Date of Award


Degree Type


Degree Name

Master of Applied Science (MASc)


Electrical and Computer Engineering


Terence D. Todd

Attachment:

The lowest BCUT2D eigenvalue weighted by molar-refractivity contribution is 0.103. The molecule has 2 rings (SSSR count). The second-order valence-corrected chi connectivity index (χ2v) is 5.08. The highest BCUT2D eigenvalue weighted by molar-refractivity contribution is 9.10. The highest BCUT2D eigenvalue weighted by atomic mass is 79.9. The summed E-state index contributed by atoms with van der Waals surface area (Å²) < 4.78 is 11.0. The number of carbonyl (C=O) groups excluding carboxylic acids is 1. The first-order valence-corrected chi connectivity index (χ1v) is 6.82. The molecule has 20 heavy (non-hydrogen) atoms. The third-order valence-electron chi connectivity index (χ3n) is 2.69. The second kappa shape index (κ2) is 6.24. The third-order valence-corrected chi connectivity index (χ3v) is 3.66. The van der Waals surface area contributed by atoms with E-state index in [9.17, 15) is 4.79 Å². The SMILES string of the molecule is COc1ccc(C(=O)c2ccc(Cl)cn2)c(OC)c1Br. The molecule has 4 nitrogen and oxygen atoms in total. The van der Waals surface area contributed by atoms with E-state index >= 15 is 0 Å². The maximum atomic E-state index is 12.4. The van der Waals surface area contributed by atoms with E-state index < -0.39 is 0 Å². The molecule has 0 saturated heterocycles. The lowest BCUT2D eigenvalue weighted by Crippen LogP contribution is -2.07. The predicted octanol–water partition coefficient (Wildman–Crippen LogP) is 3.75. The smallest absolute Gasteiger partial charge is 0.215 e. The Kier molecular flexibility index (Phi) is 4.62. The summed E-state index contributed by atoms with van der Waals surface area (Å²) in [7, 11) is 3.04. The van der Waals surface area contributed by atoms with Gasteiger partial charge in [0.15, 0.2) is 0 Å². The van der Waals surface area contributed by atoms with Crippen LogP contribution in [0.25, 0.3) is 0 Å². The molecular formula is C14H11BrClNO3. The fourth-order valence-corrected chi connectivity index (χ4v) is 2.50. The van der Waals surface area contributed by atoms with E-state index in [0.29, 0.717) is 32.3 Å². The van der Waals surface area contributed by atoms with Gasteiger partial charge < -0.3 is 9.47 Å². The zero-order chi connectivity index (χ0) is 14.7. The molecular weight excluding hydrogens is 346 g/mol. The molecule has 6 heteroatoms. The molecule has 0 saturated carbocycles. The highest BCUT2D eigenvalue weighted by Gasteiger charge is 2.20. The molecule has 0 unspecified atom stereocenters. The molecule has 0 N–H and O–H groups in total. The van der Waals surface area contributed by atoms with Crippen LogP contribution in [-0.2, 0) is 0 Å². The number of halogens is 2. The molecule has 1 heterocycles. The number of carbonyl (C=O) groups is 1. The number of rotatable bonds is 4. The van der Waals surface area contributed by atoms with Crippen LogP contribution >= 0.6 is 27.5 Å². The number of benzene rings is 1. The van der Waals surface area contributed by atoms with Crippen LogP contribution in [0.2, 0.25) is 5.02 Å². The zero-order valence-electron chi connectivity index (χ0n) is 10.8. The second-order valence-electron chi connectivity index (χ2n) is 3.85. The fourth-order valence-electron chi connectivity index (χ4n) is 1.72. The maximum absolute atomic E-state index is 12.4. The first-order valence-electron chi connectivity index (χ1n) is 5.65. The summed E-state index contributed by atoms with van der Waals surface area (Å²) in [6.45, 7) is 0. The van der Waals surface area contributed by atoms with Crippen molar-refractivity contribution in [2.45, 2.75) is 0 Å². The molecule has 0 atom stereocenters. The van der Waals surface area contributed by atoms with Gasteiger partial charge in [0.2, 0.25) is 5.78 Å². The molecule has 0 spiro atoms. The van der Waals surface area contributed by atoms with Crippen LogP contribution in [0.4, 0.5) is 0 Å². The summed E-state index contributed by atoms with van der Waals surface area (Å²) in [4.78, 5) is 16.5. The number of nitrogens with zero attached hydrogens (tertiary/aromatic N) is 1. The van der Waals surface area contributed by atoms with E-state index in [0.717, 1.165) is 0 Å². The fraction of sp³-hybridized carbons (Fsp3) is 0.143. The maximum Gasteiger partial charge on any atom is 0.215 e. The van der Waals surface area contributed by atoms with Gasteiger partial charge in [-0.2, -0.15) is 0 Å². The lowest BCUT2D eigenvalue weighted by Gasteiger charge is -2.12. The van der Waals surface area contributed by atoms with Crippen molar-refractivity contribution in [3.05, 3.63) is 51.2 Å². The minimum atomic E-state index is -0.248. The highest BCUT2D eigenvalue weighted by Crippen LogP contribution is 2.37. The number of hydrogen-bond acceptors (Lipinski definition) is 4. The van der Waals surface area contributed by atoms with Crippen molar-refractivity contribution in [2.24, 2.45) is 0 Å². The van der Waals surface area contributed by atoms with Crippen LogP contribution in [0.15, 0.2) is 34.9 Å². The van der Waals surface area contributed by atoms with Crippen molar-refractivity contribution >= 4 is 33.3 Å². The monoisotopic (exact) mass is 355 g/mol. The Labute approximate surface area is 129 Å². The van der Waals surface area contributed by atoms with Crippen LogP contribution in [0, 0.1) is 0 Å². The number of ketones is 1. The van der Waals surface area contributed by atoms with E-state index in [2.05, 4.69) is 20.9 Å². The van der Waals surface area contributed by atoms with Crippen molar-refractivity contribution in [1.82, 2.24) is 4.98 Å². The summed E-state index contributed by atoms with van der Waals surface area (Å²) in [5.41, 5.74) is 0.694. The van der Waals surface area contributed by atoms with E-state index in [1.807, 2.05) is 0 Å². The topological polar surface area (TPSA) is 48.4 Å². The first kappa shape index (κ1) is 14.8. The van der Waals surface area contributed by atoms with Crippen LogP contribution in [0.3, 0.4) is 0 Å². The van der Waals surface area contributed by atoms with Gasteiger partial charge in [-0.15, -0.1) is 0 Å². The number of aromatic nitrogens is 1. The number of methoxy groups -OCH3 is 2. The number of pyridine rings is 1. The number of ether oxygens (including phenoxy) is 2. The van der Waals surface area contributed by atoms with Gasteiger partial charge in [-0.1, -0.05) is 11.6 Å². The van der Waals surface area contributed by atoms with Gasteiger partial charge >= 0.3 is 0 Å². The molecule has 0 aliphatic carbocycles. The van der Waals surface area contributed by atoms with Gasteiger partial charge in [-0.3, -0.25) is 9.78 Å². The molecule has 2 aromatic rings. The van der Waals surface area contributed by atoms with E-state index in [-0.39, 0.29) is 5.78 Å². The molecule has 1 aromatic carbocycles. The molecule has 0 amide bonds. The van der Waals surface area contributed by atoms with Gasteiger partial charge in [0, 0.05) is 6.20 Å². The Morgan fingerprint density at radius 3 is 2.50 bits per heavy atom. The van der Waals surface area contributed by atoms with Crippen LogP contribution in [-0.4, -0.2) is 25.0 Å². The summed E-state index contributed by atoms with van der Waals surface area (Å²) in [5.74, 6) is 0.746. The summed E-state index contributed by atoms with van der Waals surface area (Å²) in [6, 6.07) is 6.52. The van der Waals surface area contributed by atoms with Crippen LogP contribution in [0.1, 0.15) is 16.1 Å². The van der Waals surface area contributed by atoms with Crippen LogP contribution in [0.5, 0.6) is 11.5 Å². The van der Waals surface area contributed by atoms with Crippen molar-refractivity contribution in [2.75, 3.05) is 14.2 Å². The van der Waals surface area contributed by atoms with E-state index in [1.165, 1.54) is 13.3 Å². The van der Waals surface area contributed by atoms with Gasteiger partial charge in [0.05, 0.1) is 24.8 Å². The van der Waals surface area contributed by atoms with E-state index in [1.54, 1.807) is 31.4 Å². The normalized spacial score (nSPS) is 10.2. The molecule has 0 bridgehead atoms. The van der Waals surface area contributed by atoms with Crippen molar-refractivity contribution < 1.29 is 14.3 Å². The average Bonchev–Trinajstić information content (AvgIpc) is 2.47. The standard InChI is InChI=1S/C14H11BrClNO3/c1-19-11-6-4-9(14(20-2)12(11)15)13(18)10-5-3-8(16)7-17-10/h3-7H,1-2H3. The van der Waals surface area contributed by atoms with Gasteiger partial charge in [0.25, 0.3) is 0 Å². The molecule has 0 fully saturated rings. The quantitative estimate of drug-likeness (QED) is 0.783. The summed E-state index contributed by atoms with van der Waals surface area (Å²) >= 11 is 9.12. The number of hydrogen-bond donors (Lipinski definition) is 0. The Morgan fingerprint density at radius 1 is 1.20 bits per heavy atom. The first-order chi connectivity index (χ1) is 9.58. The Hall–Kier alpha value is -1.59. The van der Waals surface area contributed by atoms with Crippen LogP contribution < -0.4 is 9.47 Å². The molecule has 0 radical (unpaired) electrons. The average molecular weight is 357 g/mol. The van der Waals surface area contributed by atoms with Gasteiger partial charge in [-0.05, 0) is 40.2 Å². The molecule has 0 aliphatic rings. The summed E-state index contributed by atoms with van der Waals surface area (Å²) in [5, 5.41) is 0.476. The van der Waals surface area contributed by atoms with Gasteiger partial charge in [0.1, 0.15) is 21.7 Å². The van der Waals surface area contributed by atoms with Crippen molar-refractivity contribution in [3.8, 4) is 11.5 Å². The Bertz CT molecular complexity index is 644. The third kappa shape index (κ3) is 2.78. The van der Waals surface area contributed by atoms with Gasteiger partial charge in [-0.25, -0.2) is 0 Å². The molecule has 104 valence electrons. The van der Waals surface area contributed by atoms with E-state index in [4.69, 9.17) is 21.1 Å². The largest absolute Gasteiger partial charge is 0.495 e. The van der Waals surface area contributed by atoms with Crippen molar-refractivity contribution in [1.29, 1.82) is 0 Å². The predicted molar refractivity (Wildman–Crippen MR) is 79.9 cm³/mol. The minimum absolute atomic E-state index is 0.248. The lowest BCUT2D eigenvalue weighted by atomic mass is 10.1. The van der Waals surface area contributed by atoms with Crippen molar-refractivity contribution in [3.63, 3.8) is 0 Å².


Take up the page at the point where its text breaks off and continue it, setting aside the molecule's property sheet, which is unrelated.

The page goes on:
Sensor nodes are often used in outdoor locations where they can be operated using solar power. When such a network is deployed, there are usually restrictions in the way that the nodes can be positioned, and this results in a node-dependent attenuation of the usable solar energy. This effect must be taken into account when placing the basestations used to communicate with the sensor nodes. In this thesis we consider the minimum-cost placement of data collecting basestation nodes so that outage-free operation of the sensor nodes is obtained. This is done by minimizing the number of basestations required when taking into account the energy costs of sensor node traffic relaying. An optimization is first formulated which gives a lower bound on the number of basestations that are required. Because of the complexity of the problem, two algorithms are proposed which can be used to do placements for practical problem sizes. These algorithms use the result from an iterated local search as a starting point, and then use an energy aware local optimization to obtain feasible basestation placements. Results are presented which show that the algorithms perform well for a variety of network scenarios.

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